Bathroom trends may come and go as much as other home design changes do. Many of the Jacuzzi™ and whirlpool tubs that captivated homeowners back in the 1980s and ‘90s faded in popularity as the piping became troublesome to clean.
“A lot used them for extra storage,” says real estate salesperson Stephanie Mallios of Coldwell Banker Residential Brokerage in Short Hills, N.J.
Then, it was onto big walk-in showers with oversized “rainfall” heads and multiple controls lining walls. Sometimes, there were so many that occupants felt they had entered the equivalent of a human car wash. This trend also faded as it became clear that nobody needed so much space to shower and few couples showered a deux.
The latest bathroom design to spur interest is an updated version of the old-fashioned claw-foot tub, though usually without feet, except in certain geographic markets and in older homes.
These freestanding tubs are manufactured in large oval, egg-shaped, slipper and rectangular shapes and a host of materials from acrylic to cast iron, concrete, stainless steel, copper and resin composites. When they first showed up in hotels and resorts, their stylish presence gave high-end guest suites immediate cachet and signaled relaxation.
Home stagers took note and found them ideal for helping to set a luxurious mood that might sway buyers, who felt it important to have at least one bathtub in their house for resale.
Kristie Barnett, whose design firm the Decorologist in Nashville also trains professional stagers and paint consultants, says many of her clients, especially females, love the idea of having a separate freestanding tub.
Julia Buckingham of Julia Buckingham Interiors in Phoenix also sees the upside of these tubs, which she compares to the equivalent of a beautiful piece of jewelry because of their sculptural forms. And although it may be counterintuitive, she prefers to place them in a smaller master bathroom where they become the focal point rather than in a large room where they could get visually lost.
Though these tubs may be today’s buzz when it comes to thinking about bathroom choices, some wonder if the trend soon might be passé?
Even professionals are among the cohort who question the longevity. Jessi Lowry, showroom sales and marketing assistant at the N&S Supply and Bath Classics Showroom, a company with four locations in upstate New York, says her firm has sold them primarily to families with children whose parents both work. “They view them as a way to escape and unwind,” she says.
Others, she says, like to look at them, but adds, “I’m not sure if they use them. You have to wait for them to fill and then you need to have the time to sit in them.”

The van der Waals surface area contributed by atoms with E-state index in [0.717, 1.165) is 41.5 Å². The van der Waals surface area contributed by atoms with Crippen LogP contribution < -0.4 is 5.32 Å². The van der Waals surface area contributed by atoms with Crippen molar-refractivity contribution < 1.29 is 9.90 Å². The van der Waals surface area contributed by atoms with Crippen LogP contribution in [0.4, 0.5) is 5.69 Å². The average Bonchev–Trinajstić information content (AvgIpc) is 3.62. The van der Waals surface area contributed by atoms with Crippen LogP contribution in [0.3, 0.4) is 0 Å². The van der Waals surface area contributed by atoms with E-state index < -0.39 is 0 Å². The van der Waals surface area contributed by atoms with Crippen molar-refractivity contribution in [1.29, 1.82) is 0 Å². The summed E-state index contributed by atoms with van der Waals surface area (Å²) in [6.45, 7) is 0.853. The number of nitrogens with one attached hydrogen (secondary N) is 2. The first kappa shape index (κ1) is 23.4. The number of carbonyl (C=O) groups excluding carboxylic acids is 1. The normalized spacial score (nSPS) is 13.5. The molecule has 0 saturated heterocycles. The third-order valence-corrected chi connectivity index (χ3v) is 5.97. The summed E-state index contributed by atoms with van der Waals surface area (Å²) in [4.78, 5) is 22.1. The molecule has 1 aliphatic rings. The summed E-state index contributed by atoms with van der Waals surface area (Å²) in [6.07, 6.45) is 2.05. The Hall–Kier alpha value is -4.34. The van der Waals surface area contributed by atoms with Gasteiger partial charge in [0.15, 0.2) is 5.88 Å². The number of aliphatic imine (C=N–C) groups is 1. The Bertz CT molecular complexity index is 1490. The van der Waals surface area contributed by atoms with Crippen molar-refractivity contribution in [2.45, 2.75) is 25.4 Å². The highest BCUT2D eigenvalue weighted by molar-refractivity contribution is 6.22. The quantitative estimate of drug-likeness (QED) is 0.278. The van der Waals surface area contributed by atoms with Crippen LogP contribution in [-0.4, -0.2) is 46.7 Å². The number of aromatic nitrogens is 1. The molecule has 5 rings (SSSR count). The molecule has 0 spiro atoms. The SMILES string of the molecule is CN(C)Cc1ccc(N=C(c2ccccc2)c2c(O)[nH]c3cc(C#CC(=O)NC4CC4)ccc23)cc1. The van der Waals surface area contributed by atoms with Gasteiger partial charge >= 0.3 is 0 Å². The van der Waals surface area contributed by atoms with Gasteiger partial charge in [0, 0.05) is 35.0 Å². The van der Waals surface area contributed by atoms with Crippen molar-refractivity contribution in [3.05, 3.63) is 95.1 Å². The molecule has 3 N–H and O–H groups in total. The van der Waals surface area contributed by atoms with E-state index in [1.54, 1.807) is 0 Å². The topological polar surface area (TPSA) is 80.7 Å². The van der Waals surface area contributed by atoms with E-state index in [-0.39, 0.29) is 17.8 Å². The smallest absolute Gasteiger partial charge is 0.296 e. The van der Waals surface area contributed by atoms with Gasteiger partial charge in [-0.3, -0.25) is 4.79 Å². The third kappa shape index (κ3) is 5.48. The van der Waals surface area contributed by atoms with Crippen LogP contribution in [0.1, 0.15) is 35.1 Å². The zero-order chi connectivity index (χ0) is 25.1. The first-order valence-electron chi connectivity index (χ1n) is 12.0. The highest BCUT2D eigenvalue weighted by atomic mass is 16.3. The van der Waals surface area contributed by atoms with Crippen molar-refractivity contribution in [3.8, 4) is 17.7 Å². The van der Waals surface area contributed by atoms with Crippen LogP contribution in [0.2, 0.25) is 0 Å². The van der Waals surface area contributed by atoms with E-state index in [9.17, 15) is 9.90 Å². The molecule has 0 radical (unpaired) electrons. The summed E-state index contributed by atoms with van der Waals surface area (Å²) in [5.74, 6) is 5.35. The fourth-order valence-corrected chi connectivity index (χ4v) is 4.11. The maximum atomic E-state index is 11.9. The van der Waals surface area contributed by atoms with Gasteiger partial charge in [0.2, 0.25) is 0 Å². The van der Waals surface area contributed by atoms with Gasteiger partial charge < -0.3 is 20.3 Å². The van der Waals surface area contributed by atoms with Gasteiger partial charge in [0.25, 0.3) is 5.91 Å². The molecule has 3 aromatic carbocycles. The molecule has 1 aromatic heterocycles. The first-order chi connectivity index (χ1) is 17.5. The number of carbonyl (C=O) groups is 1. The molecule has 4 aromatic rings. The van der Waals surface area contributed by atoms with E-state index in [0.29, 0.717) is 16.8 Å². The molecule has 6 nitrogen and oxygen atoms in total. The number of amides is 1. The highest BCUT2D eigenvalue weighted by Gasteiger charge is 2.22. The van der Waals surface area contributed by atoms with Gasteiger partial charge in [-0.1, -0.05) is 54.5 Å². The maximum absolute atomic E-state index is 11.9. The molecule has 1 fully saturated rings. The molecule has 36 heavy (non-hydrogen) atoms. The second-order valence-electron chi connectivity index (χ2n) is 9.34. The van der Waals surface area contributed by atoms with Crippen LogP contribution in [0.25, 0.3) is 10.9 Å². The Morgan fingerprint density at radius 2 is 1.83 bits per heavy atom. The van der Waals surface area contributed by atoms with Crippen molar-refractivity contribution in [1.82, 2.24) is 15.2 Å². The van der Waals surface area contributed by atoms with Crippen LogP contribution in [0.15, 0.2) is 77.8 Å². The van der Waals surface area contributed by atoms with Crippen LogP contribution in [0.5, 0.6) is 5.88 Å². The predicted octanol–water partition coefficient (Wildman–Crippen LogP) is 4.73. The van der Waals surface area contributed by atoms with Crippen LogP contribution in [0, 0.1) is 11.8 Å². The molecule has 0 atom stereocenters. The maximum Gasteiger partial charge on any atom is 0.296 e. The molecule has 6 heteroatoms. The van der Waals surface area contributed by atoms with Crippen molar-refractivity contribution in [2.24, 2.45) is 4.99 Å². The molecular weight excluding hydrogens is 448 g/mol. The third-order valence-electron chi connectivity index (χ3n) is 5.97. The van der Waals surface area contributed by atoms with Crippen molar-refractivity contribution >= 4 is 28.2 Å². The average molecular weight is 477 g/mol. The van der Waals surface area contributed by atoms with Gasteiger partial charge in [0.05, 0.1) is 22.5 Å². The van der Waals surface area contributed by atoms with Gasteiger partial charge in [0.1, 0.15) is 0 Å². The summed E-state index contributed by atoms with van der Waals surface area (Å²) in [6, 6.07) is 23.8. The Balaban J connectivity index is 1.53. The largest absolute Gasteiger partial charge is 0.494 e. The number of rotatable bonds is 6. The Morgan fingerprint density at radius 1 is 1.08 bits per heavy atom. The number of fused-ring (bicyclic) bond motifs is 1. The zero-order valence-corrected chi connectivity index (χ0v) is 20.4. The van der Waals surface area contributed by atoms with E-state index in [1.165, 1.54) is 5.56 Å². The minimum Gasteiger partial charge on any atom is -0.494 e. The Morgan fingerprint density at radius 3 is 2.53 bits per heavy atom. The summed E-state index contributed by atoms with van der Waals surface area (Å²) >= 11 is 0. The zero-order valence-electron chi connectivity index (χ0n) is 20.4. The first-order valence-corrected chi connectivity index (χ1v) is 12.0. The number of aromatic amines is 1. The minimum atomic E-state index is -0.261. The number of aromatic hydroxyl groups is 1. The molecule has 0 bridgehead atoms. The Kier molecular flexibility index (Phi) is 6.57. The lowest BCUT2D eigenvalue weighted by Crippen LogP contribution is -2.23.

Barnett also thinks they’re not a great solution for those aging in place. “Climbing over a ledge that’s usually 24 inches high to get in and later get out can be a problem. They’re more for younger people in their 20s, 30s and 40s,” she says.
Another naysayer is real-estate salesperson Mallios who thinks the tubs that appeal more to buyers these days—especially families wanting to bathe a young child in them–is a built-in model with ledge that offers a place to rest a towel, soap and “whatever,” she says.
So, might these freestanding tubs that look stunning yet aren’t frequent—if ever—used be a repeat of the kitchen trend of noncooks installing the latest equipment, only to end up ordering takeout? Designer Sharon Gosselin McCormick whose eponymous firm is based in Hartford, Conn., thinks “maybe.”
But there are some reasons that they may not completely disappear. While some of those made from the most expensive materials are very pricey, others may not be any more expensive than nice built-in designs. And installing the faucet, valve and hand shower in a wall near the tub rather than into the floor as some have done can also cut the cost and space needed. Furthermore, there are a large number of choices, given all the companies that manufacture them, including Waterworks, BainUltra, Kohler, Porcelanosa, Victoria + Albert, Duravit, Kallista Jacuzzi Luxury Bath and Maax.
Like other home-related choices, the decision should come down to whether homeowners or other family members love taking baths, have the space to accommodate one, and like the artistic look, says Chicago designer Rebecca Pogonitz of GoGo Design.
Barbara Ballinger is a freelance writer (www.barbaraballinger.com) based in the Hudson River Valley of New York and author of several design and real estate books, including The Kitchen Bible and The Garden Bible (Images Publishing).